Manuscripts should be submitted online at www.mdpi.com by registering and logging in to this website. Once you are registered, click here to go to the submission form. Manuscripts can be submitted until the deadline. All papers will be peer-reviewed. Accepted papers will be published continuously in the journal (as soon as accepted) and will be listed together on the special issue website. Research articles, review articles as well as short communications are invited. For planned papers, a title and short abstract (about 100 words) can be sent to the Editorial Office for announcement on this website.

Submitted manuscripts should not have been published previously, nor be under consideration for publication elsewhere (except conference proceedings papers). All manuscripts are thoroughly refereed through a single-blind peer-review process. A guide for authors and other relevant information for submission of manuscripts is available on the Instructions for Authors page. Applied Sciences is an international peer-reviewed open access semimonthly journal published by MDPI.

Please visit the Instructions for Authors page before submitting a manuscript. The Article Processing Charge (APC) for publication in this open access journal is 2300 CHF (Swiss Francs). Submitted papers should be well formatted and use good English. Authors may use MDPI's English editing service prior to publication or during author revisions.

Keywords

  • electrochemical technologies
  • real application
  • advantages and disadvantages
  • electrocatalytic materials
  • hybrid processes
  • chemical/electrochemical mechanisms and models
  • oxidants
  • waste valorization

Published Papers (1 paper)

Order results
Result details
Select all
Export citation of selected articles as:

Research

Article
Achieving Electrochemical-Sustainable-Based Solutions for Monitoring and Treating Hydroxychloroquine in Real Water Matrix
Appl. Sci. 2022, 12(2), 699; https://0-doi-org.brum.beds.ac.uk/10.3390/app12020699 - 11 Jan 2022
Viewed by 83
Abstract
Hydroxychloroquine (HCQ) has been extensively consumed due to the Coronavirus (COVID-19) pandemic. Therefore, it is increasingly found in different water matrices. For this reason, the concentration of HCQ in water should be monitored and the treatment of contaminated water matrices with HCQ is [...] Read more.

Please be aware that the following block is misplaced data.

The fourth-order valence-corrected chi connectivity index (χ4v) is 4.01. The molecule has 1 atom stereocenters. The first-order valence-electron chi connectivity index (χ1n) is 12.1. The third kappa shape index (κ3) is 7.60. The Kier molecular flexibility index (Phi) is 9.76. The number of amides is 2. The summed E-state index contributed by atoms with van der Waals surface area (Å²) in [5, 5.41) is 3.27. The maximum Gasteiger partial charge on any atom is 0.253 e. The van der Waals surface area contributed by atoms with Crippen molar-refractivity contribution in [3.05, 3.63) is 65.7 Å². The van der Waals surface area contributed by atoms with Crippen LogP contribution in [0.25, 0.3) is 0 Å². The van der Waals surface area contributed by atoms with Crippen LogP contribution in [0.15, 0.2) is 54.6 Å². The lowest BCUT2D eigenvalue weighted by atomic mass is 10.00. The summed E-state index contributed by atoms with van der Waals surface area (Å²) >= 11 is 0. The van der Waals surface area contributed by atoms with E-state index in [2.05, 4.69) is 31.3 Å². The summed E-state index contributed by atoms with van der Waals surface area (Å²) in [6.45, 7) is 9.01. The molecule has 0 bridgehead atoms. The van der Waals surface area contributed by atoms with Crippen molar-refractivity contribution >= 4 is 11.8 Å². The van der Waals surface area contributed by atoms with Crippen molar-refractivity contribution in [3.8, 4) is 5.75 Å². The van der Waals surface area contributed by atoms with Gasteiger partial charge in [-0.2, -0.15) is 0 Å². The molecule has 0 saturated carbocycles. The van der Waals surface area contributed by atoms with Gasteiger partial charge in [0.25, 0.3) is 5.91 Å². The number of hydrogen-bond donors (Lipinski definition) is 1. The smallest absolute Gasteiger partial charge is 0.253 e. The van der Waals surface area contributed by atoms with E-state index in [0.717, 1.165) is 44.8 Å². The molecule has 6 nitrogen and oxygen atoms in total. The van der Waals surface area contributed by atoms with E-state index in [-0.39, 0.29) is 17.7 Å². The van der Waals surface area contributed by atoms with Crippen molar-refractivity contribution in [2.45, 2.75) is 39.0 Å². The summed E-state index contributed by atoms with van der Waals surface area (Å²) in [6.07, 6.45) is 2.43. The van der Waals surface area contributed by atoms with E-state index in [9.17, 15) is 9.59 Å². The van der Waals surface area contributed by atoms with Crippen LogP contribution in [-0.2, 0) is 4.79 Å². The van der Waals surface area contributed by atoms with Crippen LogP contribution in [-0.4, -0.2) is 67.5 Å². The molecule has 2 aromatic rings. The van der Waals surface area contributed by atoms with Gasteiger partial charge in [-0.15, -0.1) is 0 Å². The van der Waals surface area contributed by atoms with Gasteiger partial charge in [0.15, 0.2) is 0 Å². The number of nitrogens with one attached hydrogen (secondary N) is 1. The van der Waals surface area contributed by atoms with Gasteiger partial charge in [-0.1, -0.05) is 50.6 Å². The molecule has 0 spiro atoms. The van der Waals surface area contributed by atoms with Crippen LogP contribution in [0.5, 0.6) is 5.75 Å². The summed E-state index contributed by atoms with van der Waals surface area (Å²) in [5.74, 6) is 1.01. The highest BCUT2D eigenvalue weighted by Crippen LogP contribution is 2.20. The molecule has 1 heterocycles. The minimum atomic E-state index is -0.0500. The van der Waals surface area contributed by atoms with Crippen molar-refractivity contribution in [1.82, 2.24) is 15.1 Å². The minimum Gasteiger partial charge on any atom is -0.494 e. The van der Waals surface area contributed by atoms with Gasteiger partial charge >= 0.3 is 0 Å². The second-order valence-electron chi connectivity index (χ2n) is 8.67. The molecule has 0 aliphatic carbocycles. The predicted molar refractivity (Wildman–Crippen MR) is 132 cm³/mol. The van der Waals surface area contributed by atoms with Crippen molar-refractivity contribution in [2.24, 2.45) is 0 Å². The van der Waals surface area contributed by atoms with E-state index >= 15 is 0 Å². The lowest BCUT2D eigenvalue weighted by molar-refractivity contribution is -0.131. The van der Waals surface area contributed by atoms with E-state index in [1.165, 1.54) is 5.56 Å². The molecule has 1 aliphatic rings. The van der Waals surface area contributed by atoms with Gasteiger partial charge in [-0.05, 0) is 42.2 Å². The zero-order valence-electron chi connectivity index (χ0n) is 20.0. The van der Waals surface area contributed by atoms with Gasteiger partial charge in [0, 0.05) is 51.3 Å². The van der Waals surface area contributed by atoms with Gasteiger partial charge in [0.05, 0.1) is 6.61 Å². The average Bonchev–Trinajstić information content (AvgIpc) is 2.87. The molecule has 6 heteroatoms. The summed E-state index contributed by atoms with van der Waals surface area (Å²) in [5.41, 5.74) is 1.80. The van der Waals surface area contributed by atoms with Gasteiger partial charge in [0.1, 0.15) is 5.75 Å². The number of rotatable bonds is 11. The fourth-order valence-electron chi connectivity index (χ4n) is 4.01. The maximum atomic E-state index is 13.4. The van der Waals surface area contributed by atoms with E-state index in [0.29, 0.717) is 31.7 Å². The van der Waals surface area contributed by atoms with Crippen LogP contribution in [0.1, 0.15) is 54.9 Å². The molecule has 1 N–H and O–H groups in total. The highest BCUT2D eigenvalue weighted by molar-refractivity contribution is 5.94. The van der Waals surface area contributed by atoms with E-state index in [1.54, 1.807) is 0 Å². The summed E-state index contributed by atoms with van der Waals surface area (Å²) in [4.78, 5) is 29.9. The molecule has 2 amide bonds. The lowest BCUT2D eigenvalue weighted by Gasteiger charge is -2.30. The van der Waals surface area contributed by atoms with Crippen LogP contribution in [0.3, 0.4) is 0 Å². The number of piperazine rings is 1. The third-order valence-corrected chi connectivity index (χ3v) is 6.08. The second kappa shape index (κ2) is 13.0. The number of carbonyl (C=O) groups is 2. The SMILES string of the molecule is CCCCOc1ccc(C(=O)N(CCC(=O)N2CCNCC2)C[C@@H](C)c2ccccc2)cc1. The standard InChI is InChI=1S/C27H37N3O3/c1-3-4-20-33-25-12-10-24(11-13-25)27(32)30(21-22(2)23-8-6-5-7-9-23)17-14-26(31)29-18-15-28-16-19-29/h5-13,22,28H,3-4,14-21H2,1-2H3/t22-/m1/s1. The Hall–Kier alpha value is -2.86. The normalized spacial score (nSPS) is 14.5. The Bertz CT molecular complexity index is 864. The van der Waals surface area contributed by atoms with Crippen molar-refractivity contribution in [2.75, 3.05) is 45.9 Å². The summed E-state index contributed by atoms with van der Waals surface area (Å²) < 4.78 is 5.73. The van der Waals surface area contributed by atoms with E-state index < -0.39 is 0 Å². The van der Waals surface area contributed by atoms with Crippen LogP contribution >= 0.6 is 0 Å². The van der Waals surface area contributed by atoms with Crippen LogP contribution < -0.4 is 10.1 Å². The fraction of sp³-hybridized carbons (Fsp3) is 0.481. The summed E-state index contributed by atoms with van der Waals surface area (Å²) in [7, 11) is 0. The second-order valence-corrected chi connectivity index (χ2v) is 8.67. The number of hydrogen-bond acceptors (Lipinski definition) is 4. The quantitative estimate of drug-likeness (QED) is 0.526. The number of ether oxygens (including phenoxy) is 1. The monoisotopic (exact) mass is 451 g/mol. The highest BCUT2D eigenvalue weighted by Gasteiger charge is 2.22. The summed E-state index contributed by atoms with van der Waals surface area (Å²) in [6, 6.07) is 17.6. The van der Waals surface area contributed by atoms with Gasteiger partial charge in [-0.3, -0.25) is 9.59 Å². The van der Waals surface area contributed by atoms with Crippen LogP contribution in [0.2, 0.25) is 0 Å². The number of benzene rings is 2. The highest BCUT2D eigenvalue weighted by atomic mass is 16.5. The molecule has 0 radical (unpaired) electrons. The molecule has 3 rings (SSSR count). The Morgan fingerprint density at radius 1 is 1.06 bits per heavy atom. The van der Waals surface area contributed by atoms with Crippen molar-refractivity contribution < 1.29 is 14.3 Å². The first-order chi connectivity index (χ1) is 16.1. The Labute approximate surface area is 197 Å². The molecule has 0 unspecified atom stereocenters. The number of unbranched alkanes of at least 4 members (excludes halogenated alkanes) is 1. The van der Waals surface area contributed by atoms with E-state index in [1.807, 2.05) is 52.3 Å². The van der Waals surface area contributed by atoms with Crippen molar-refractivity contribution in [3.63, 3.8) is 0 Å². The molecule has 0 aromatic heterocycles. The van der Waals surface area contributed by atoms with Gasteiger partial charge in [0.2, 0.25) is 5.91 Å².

Hydroxychloroquine (HCQ) has been extensively consumed due to the Coronavirus (COVID-19) pandemic. Therefore, it is increasingly found in different water matrices. For this reason, the concentration of HCQ in water should be monitored and the treatment of contaminated water matrices with HCQ is a key issue to overcome immediately. Thus, in this study, the development of technologies and smart water solutions to reach the Sustainable Development Goal 6 (SDG6) is the main objective. To do that, the integration of electrochemical technologies for their environmental application on HCQ detection, quantification and degradation was performed. Firstly, an electrochemical cork-graphite sensor was prepared to identify/quantify HCQ in river water matrices by differential pulse voltammetric (DPV) method. Subsequently, an HCQ-polluted river water sample was electrochemically treated with BDD electrode by applying 15, 30 and 45 mA cm−2. The HCQ decay and organic matter removal was monitored by DPV with composite sensor and chemical oxygen demand (COD) measurements, respectively. Results clearly confirmed that, on the one hand, the cork-graphite sensor exhibited good current response to quantify of HCQ in the river water matrix, with limit of detection and quantification of 1.46 mg L−1 (≈3.36 µM) and 4.42 mg L−1 (≈10.19 µM), respectively. On the other hand, the electrochemical oxidation (EO) efficiently removed HCQ from real river water sample using BDD electrodes. Complete HCQ removal was achieved at all applied current densities; whereas in terms of COD, significant removals (68%, 71% and 84% at 15, 30 and 45 mA cm−2, respectively) were achieved. Based on the achieved results, the offline integration of electrochemical SDG6 technologies in order to monitor and remove HCQ is an efficient and effective strategy. Full article
(This article belongs to the Special Issue Electrochemical Technologies in Water and Wastewater Treatment)
Show Figures

Figure 1

Back to TopTop